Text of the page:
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Dealing with time in GML

Virtually all geographic phenomena involve time. It should come as no surprise then that GML provides constructs for the description of time, and for the representation of time dependent geographic features. GML can be used to describe a wide variety of features that are time dependent from the motion of a person or vehicle, to the development of a hurricane and the impact zone of an earthquake.

The description of time is handled by the temporal.xsd schema. This schema defines the key GML temporal objects, namely:

  • TimePeriod
  • TimeInstant

The description of the temporal development of a geographic feature or features is handled in the dynamicfeature.xsd which we will discuss in more detail a little later on.

TimeInstant models a moment in time and has the following structure.

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  <gml:TimeInstant>
    <gml:timePosition>2003-02-13T12:28-08:00</gml:timePosition>
  </gml:TimeInstant>
Several time representations are possible for timePosition including:
  • XML Schema time or dataTime (this is also based on ISO 8601)
  • CalDate – enables a very llexible encoding of calendar dates.
  • A URI reference
  • A decimal value

The interpretation of the timePosition value is determined by the optional attributes of timePosition. In particular the frame attribute allows the user to specify the temporal reference system to be used for interpretation of the value of gml:timePosition.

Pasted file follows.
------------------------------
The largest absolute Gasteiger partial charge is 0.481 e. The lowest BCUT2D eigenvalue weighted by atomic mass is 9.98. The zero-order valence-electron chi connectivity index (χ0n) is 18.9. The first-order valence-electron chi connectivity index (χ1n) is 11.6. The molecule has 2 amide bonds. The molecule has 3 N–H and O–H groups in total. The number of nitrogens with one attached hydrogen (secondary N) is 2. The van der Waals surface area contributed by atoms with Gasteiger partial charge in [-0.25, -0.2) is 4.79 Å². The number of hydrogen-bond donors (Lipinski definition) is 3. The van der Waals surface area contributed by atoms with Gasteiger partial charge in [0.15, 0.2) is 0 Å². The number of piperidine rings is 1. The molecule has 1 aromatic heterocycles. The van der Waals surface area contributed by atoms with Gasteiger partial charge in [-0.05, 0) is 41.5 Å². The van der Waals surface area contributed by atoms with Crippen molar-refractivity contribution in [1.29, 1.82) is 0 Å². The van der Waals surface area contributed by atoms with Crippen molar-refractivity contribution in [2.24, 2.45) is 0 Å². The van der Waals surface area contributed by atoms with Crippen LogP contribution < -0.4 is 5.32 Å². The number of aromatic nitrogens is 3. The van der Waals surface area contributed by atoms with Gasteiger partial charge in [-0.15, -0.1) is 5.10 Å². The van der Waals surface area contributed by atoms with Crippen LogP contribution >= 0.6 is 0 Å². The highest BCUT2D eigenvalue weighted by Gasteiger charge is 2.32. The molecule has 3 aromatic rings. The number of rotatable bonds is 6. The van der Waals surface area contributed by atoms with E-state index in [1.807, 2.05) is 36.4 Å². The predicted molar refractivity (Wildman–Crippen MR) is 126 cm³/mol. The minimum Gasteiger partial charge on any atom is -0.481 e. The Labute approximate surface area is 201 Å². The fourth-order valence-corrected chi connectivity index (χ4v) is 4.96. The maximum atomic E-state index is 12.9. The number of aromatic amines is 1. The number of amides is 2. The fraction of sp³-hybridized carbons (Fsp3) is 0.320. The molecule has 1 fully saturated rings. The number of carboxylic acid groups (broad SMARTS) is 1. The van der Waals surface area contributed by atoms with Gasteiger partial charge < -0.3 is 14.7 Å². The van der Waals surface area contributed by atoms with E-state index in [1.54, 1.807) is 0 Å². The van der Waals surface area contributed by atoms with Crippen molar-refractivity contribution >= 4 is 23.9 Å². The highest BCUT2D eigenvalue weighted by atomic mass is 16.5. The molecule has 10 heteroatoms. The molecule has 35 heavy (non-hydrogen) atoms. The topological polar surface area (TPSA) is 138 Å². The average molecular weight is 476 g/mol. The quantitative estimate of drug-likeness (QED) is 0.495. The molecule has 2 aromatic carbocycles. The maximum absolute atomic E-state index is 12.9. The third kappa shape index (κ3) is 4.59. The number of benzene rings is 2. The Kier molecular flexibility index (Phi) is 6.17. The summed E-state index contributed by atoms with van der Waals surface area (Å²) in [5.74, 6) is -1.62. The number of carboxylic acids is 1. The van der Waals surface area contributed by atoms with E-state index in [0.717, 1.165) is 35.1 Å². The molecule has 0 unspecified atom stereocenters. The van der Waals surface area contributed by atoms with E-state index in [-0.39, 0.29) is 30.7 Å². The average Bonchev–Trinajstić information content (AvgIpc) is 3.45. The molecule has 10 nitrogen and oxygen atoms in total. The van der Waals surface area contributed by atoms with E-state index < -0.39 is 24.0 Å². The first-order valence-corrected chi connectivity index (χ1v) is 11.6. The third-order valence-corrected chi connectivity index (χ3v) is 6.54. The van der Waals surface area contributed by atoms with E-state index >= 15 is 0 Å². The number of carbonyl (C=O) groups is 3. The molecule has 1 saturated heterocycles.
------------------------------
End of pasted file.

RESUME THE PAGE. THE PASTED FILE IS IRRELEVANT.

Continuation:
A temporal reference system can be defined in GML using the temporalReference.xsd. Such a definition might live in a coordinate reference system dictionary, possibly managed by a registry such as the OGC Web Registry Service (WRS). The frame attrbute could then reference this definition. Alternatively it could point to some other definition expressed as text ir in some other grammar.

TimePeriods are defined in the same menner. A TimePeriod (a temporal duration or interval) can be expressed in a number of different ways to allow users to tradeoff between expressiveness and simplicity. These different forms include:

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  <gml:TimePeriod>
    <gml:begin>2003-02-13T12:28-08:00</gml:begin>
    <gml:end>2003-02-13T12:30-08:00</gml:end>
  </gml:TimePeriod>

Here the begin, end elements are timePositions and carry the same attributes as the timePosition discussed above.

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  <gml:TimePeriod>
    <gml:beginPosition>
      <gml:TimeInstant>
        <gml:timePosition>2003-02-13T12:28-08:00</gml:timePosition>
      </gml:TimeInstant>
    </gml:beginPosition>
    <gml:endPosition xlink:href="… #T001"/>
  </gml:TimePeriod>

Note that this form allows the TimePeriod to be defined by TimeInstant objects and allows those TimeInstant objects to be remotely referenced using the xlink:href attribute. This means that TimeInstants can be shared across multiple TimePeriod definitions. And finally:

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  <gml:TimePeriod gml:id="T001">
    <gml:duration>PT130S</gml:duration>
  </gml:TimePeriod>